Natural history and distribution: Currently known only from the Raja Ampat islands of Batanta, Salawati and Waigeo in eastern Indonesia where all of the animals encountered were active on the forest floor in moderately to heavily disturbed lowland (< 100 m asl) rainforest at night. The pale colour of this species made them extremely conspicuous against the dark forest floor. 



Stegonotus derooijae sp. nov. MZB.Ophi.3288
 Photos from Stephen J. Richards.

Stegonotus derooijae sp. nov.

Etymology: The species epithet is a noun in the genitive case and is a patronym in honour of Dr Nelly De Rooij, who described many taxa from New Guinea and Indonesia, including Stegonotus florensis. 

Natural history and distribution: Currently known only from the Raja Ampat islands of Batanta, Salawati and Waigeo in eastern Indonesia. This small, slender species was active on the forest floor in moderately to heavily disturbed lowland (< 100 m above sea level) rainforest at night. At each site it occurred in sympatry with S. iridis sp. nov., described above. 


Stegonotus melanolabiatus sp. nov.

Etymology: The species epithet comes from the Greek melano meaning black or dark and the Latin word labia for lips. The name refers to the dark coloration of the labial scales of this species.

 Natural history and distribution: No information is known about the natural history of S. melanolabiatus. Stegonotus melanolabiatus sp. nov. is found south of the central mountain ranges (Figure 3) in Southern Highlands and Chimbu Provinces of Papua New Guinea. It may also occur in other provinces and regions south of the central cordillera across New Guinea.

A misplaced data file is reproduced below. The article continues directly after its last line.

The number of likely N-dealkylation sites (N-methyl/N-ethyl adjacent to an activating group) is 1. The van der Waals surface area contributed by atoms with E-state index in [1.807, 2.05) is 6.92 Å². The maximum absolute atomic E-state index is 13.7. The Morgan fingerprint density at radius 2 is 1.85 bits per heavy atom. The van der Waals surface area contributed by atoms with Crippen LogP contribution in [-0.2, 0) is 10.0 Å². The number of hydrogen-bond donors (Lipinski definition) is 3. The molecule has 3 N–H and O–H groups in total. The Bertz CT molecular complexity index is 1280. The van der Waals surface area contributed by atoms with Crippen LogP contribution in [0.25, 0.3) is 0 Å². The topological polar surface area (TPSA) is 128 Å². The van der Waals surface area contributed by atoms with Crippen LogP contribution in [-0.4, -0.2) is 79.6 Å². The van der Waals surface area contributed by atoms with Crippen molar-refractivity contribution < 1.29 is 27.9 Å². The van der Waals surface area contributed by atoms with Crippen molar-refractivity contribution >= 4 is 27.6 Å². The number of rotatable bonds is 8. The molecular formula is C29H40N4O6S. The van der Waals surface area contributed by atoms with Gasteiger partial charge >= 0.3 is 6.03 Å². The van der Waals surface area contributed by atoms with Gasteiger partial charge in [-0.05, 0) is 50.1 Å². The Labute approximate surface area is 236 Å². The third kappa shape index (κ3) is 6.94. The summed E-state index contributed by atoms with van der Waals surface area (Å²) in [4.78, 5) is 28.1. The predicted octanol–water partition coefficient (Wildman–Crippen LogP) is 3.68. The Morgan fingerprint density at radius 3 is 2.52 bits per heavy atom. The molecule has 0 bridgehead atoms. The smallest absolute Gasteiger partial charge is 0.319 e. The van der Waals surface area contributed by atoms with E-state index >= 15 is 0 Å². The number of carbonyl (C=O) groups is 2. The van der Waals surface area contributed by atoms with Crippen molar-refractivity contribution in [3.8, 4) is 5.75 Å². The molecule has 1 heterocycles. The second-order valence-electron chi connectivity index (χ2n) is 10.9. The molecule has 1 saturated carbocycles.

Stegonotus admiraltiensis sp. nov.

Etymology: The species epithet refers to the Admiralty Islands where this species is found, an archipelago of 18 islands to the north of New Guinea, comprising Manus Province, Papua New Guinea. 

Natural history and distribution: As with all New Guinea Stegonotus, S. admiraltiensis sp. nov. is nocturnal. All four specimens were collected at night as they were moving on the forest floor on the leaf litter. Typical for Stegonotus, once picked up S. admiraltiensis sp. nov. rapidly attempted to bite the collector’s hand and writhed violently in a side-to-side motion. Nothing more is known about the natural history or ecology of S. admiraltiensis sp. nov. Stegonotus admiraltiensis sp. nov. is found on the islands of Rambutyo and Los Negros in Manus Province of Papua New Guinea. Based on descriptions of similar specimens from Manus (McDowell 1972) and recent collections there by SJR that will be registered in the near future (Richards and Aplin 2015), we conclude that S. admiraltiensis sp. nov. is also found on Manus Island proper and that all specimens of Stegonotus from the Admiralty Islands are S. admiraltiensis sp. nov. 


Sara Ruane, Stephen J. Richards, John D. McVay, Burhan Tjaturadi, Keliopas Krey and Christopher C. Austin. 2017. Cryptic and Non-Cryptic Diversity in New Guinea Ground Snakes of the Genus Stegonotus Duméril, Bibron and Duméril, 1854: A Description of Four New Species (Squamata: Colubridae).  Journal of Natural History. DOI:  10.1080/00222933.2017.1391959